Who’s Right, Who’s Wrong, Who Cares?

10 12 2012

Why do we care so much about what others think?  At the end of the day isn’t being religious just a belief system?   The way a person decides how they want to live their life.  I’m sure that’s a gross over simplification, but I don’t have the time or energy to dig any deeper for my opening paragraph.

If I practiced a religion it would be humor, I’m a zealot to comedy.  I guess you could say Richard Pryor is my Black Jesus.  I tend to write about what I find funny, knowing it’s not for everybody.  Just recently someone referred to me as “self aware”, which is something I took as a compliment.  My comfort level comes from knowing how I got to where I’m at and who I am.

The chubby kid whose parents divorced when he’s just a wee lad.  Moved around a lot when he was growing up, bouncing him from school to school. The end result was someone who deflects with humor, looks for short cuts and was overly concerned about pleasing those around him.

As with many things in life, change happens.  You grow up, you get married, you have kids.  Having a family just has a way of making everything else come second.  Basically you quit caring about what people think, there are other more important issues to focus on,  and I’ll be real honest, it’s amazing when you get there.   That being said, the core personality we grew up with stays with us, even if it’s buried deep under a layer of  lame oxford shirts, ties, and khaki pants.

Case and point on not caring: I was voted “best dressed” in my Senior Class.  For four years I laid clothes out the night before I went to school.  So obsessed about looking my best and caring about the image I portrayed to people I would hardly ever see again after school.  Yesterday I went to the grocery store to but pop-tarts in grey cotton gym shorts and a yellow spandex workout shirt.  I looked like I just won a stage of the Tour de France… If they held one for past their prime, middle aged, guys in flip flops.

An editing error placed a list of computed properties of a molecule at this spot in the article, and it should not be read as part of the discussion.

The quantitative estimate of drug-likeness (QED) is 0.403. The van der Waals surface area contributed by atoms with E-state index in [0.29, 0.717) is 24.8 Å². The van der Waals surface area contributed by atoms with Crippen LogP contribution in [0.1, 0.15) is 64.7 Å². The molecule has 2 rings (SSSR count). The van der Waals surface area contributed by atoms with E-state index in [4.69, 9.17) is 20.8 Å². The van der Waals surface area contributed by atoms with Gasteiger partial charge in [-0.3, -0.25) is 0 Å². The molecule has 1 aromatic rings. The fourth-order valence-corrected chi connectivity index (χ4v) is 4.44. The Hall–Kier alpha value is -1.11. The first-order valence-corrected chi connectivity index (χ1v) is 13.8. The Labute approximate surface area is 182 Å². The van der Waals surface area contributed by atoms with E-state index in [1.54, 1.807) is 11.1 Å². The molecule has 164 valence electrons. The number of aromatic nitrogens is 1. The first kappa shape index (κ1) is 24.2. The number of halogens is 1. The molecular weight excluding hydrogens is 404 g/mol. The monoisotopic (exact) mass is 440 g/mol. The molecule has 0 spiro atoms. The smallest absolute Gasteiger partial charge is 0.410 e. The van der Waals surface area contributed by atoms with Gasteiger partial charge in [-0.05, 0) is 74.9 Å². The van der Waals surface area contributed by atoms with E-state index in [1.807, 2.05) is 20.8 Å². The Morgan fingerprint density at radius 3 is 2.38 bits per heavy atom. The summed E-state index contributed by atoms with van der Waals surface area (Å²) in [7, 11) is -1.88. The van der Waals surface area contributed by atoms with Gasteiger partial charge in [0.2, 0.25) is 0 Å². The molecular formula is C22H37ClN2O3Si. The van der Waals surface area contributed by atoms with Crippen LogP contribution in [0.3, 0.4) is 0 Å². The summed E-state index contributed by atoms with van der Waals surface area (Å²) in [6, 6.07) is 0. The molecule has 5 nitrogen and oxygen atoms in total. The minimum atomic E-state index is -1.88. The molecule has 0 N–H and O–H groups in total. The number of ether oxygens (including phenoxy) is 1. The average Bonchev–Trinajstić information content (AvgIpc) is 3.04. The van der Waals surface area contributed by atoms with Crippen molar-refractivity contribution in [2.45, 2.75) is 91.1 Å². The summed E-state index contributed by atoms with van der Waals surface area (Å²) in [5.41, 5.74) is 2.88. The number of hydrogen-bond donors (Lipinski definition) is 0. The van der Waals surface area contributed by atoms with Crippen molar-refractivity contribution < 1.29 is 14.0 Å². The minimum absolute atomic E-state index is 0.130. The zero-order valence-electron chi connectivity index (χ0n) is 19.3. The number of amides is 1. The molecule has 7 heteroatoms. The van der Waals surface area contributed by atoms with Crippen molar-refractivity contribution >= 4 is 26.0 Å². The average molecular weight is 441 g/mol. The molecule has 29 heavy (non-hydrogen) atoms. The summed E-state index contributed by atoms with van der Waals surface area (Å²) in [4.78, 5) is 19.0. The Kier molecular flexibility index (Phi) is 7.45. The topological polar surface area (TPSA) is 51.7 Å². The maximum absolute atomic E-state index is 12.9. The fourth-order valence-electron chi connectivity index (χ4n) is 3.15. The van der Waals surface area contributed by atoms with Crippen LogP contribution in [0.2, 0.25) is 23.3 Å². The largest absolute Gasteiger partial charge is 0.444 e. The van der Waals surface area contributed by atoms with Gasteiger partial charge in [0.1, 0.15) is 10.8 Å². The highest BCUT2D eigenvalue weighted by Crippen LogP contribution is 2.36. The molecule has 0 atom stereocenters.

Lately I’ve noticed quite a bit of chatter on Facebook about religion.  Believer vs. Non-Believer to me is as relevant and compelling as Team Jacob vs. Team Edward.  But that’s just my opinion.  To some middle aged housewives Jacob vs Edward is some serious shit and you better have your facts straight and bring your “A” game if you want to try and argue your case.

I feel like I’m in a grey area of hypocrisy for even writing about something that I supposedly don’t care about.  For the sake of argument, lets just pretend that I’m a third party observer with no agenda other than a few cheap laughs.

I mean I get it.  On one side you have the person who needs answers, needs proof.  On the other side you have the person who only needs faith.Proof is obviously irritated by Faith’s overwhelming consensus  that Proof will be sent to a hell that doesn’t exist.

Faith is irritated that Proof is challenging the belief system which they run their life by, usually in a condescending “holier than thou” manner.  And we all know nobody is holier than the born again Christian.

Why is it so important to be right?  I mean aside from the whole eternal damnation thing.  If either side found out tomorrow they were 100% correct, would their life be any different or would it be a bunch of self high fives and Tebowing? (sorry for the dated Tebow reference, I started writing this last year)

One of the hardest things for me to distinguish is the difference between someone posting bible verses and someone posting the latest scientific findings.  To me it’s the same, you’re both preaching from the pulpit.

I’m reminded of an episode of South Park called “Go God Go”: In the year 2546, the entire world is atheistic and dedicated to rationality and science. Atheism is divided into several denominations. These factions are at war with each other over who has the right answer to the Great Question. Cartman is told that their inspiring leader from the past, Richard Dawkins, showed them the way, but it was his “beautiful wife”, Mrs. Garrison, who showed how one must be a dick to people they don’t agree with.

Humans have a desire to be heard, we want others to agree with us and tell us we’re right.  We’re vane, ego driven and love to be pandered to.

What we don’t like, is to be told that we’re wrong or that we’re not as smart as someone else based on what we believe.  Whether it’s directly by saying, “You’re so wrong you’re embarrassing yourself.” or indirectly by simply rolling your eyes.